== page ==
Delhi dengue
[REPRESENTATIONAL IMAGE] After Maharashtra, Karnataka and Delhi, the dengue outbreak has engulfed West Bengal with 13 deaths having been reported due to the viral disease Pictured:A worker fumigates a residential area to prevent the spread of dengue, a mosquito-transmitted virus that causes a fever which can be deadly. [Representational Image]Reuters

Even as monsoon has just arrived in South India, the fear of dengue is already looming large with 380 cases reported in May in Karnataka, the State Health Department reportedly said.

Hospitals in Bangalore have stepped up surveillance systems as they are witnessing an increase in the patient admissions due to dengue.

"We are seeing a rise in cases of dengue, with at least a couple of cases in the OPD daily. There are several cases of suspected dengue and viral fever cases are also on the rise. Many patients are referred to BMCRI from other hospitals across Karnataka and other States as well. As the monsoon has been late, it will take another two weeks for the gravity of the situation to be understood," KR Ravindra, associate professor at Bangalore Medical College and Research Institute (BMCRI), told the Hindu.

What is Dengue?

  • According to the World Health Organization (WHO), Dengue is a mosquito-borne viral infection which causes flu-like illness, and rarely develops into a potentially lethal complication.
  • Dengue virus is transmitted by female mosquitoes mainly of the species Aedes aegypti . This mosquito also transmits chikungunya, yellow fever and Zika infection. Dengue is widespread throughout the tropics,
  • The number of dengue cases has risen dramatically over past several decades. Nearly half of the world's population is now at risk.
  • Dengue is more prevalent in crowded urban and semi-urban areas with tropical and sub-tropical climates.
  • Although there is no specific treatment for dengue/ severe dengue, but early detection and proper treatment significantly lowers the fatality due to the disease.
  • A vaccine for dengue licensed by the regulatory authorities in several countries may help prevent dengue in people in the age group of 9-45 years living in high-risk areas.

How is Dengue transmitted?

The virus is transmitted to humans through the bites of infected female Aedes aegypti mosquito.

After a person is bitten by the mosquito, he or she can transmit the infection for a maximum period of 12 days. The humans become a source of virus for uninfected mosquitoes and thereby spread the disease.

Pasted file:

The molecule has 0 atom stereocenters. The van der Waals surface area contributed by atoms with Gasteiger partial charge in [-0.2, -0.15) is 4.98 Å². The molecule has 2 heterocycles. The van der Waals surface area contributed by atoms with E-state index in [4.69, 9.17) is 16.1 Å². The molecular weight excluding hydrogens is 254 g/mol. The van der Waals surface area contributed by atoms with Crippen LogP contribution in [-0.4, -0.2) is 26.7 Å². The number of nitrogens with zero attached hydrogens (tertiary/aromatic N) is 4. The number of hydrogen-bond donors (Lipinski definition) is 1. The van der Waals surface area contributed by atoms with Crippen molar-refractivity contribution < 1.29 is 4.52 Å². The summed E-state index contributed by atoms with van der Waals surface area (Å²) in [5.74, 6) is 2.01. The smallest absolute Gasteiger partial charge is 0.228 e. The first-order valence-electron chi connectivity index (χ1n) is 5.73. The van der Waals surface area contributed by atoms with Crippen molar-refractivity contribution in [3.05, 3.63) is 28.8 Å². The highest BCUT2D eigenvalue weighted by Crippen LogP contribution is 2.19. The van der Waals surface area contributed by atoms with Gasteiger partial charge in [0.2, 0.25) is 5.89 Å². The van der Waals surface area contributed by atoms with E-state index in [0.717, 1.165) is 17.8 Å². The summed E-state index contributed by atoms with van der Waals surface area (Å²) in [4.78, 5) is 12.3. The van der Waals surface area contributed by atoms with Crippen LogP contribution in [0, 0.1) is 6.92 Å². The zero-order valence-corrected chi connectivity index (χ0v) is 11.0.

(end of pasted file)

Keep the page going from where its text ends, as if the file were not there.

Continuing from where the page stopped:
Dengue Symptoms

Dengue usually persists in the form of flu-like symptoms a severe, flu-like illness that affects infants, young children and adults, but is rarely fatal.

A high fever (40°C/104°F) accompanied by severe headache, pain behind the eyes, muscle and joint pains, nausea, vomiting, swollen glands or rash are the most common symptoms of dengue. These symptoms last anywhere between 2 to 7 days.

The symptoms of severe dengue according to WHO could be plasma leaking, fluid accumulation, respiratory distress, severe bleeding, or organ impairment.

The dangerous signs could appear along with the common symptoms or even after that. A sudden decrease in body temperature (below 38°C/100°F), severe abdominal pain, persistent vomiting, rapid breathing, bleeding gums, fatigue, restlessness and blood in vomit are alarming signals. The patient needs to be admitted to the hospital in the next 24 to 48 hours to avoid further complications and risk of death.

Treatment, Prevention and Control

Although currently there is no specific treatment for dengue yet, but adequate care by physicians and nurses can help reduce the mortality from 20 percent to 1 percent. Here are WHO recommended guidelines for effective dengue control:

  • disposing of solid waste properly and removing artificial man-made habitats;
  • covering, emptying and cleaning of domestic water storage containers on a weekly basis;
  • applying appropriate insecticides to water storage outdoor containers;
  • using of personal household protection such as window screens, long-sleeved clothes, insecticide treated materials, coils and vaporizers;
  • improving community participation and mobilisation for sustained vector control;
  • applying insecticides as space spraying during outbreaks as one of the emergency vector-control measures;
  • active monitoring and surveillance of vectors should be carried out to determine effectiveness of control interventions.

Source: WHO 

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